A new biomarker for early cancer detection? Research reveals that 'microRNA' may fit the bill

July 28, 2008

SEATTLE - Scientists at Fred Hutchinson Cancer Research Center have discovered that microRNAs - molecular workhorses that regulate gene expression - are released by cancer cells and circulate in the blood, which gives them the potential to become a new class of biomarkers to detect cancer at its earliest stages. Muneesh Tewari, M.D., Ph.D., and colleagues describe their findings in the July 28 issue of the Proceedings of the National Academy of Sciences.

MicroRNAs, which act as brakes on different parts of a cell, keeping genes in check, have some advantages over protein-based early-detection systems, including that they can be detected potentially in smaller quantities and that the technology exists to rapidly develop microRNA-based early-detection tests, said Tewari, an assistant member in the Hutchinson Center's Human Biology and Clinical Research divisions. His work is focused on understanding why the brakes fail - allowing unchecked cell growth - in prostate and ovarian cancer.

"Current technology for developing tests to measure microRNAs in clinical samples is quite advanced, whereas the bottleneck for developing protein-based biomarkers is the slow process of generating assays for measuring specific proteins," he said.

The next steps, now that a proof of principle has been established, are to identify specific microRNAs that can signal the presence of a variety of solid-tumor cancers at an early stage, and to further develop the technology to detect the microRNAs in minute quantities.

For the study, Tewari and colleagues tested blood from mice and humans with advanced prostate cancers, as well as that from healthy controls. They measured microRNAs made by the tumors in both cases and controls, and they could distinguish which individuals had cancer based on blood microRNA measurement.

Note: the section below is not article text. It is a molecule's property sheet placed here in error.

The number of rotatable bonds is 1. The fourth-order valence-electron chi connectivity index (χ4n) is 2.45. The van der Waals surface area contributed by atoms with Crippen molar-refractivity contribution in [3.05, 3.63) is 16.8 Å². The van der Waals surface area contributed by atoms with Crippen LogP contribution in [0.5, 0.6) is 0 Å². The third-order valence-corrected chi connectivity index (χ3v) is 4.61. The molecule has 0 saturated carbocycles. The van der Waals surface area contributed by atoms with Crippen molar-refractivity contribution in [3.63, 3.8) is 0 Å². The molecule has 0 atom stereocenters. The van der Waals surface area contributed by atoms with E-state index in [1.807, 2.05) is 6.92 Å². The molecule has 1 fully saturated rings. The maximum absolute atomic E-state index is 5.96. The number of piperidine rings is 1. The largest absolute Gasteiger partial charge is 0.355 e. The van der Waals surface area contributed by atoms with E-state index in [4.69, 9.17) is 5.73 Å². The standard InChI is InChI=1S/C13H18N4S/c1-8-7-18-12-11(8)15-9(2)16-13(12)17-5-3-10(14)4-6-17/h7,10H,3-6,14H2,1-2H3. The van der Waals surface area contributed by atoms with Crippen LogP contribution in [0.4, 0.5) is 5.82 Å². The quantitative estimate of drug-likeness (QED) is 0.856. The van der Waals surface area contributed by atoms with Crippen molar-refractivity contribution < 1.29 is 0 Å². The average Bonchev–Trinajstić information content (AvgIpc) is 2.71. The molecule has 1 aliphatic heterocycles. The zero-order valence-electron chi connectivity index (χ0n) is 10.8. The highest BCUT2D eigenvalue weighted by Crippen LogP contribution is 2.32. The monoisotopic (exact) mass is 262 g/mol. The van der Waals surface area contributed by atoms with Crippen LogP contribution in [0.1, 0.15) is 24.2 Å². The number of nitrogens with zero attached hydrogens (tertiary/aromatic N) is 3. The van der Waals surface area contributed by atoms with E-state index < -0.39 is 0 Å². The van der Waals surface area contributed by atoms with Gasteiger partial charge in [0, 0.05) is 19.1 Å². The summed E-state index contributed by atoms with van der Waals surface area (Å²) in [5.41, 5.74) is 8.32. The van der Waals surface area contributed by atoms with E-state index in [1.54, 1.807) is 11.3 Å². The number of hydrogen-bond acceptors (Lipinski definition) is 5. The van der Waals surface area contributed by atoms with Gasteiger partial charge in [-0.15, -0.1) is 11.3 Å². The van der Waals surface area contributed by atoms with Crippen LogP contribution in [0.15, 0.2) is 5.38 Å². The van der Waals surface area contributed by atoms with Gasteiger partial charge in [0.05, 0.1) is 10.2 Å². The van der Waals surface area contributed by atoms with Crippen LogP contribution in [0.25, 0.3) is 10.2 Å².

"This research shows that microRNAs, which weren't previously thought of as markers of cancer in the blood, are a worthwhile class of molecules to study for the purpose of early cancer detection," Tewari said.

The research that led to the surprising finding of microRNAs in plasma and serum resulted from a combination of observations and a hunch, he said.

MicroRNAs play a key role in a wide range of normal cell processes, including embryonic development and cell differentiation. The tiny regulatory molecules modulate the activity of specific messenger-RNA targets, which in turn give rise to proteins. Humans have 30,000 genes that can make messenger RNAs. There are more than 500 known microRNAs encoded by the human genome and each is thought to target up to hundreds of messenger RNAs.

That microRNAs existed in humans is in itself a recent discovery. Tewari's group initially was studying their role in cancer development and maintenance because microRNAs are often dysregulated in cancer. During the course of those experiments, the scientists found that microRNAs circulate outside of cells and are remarkably stable.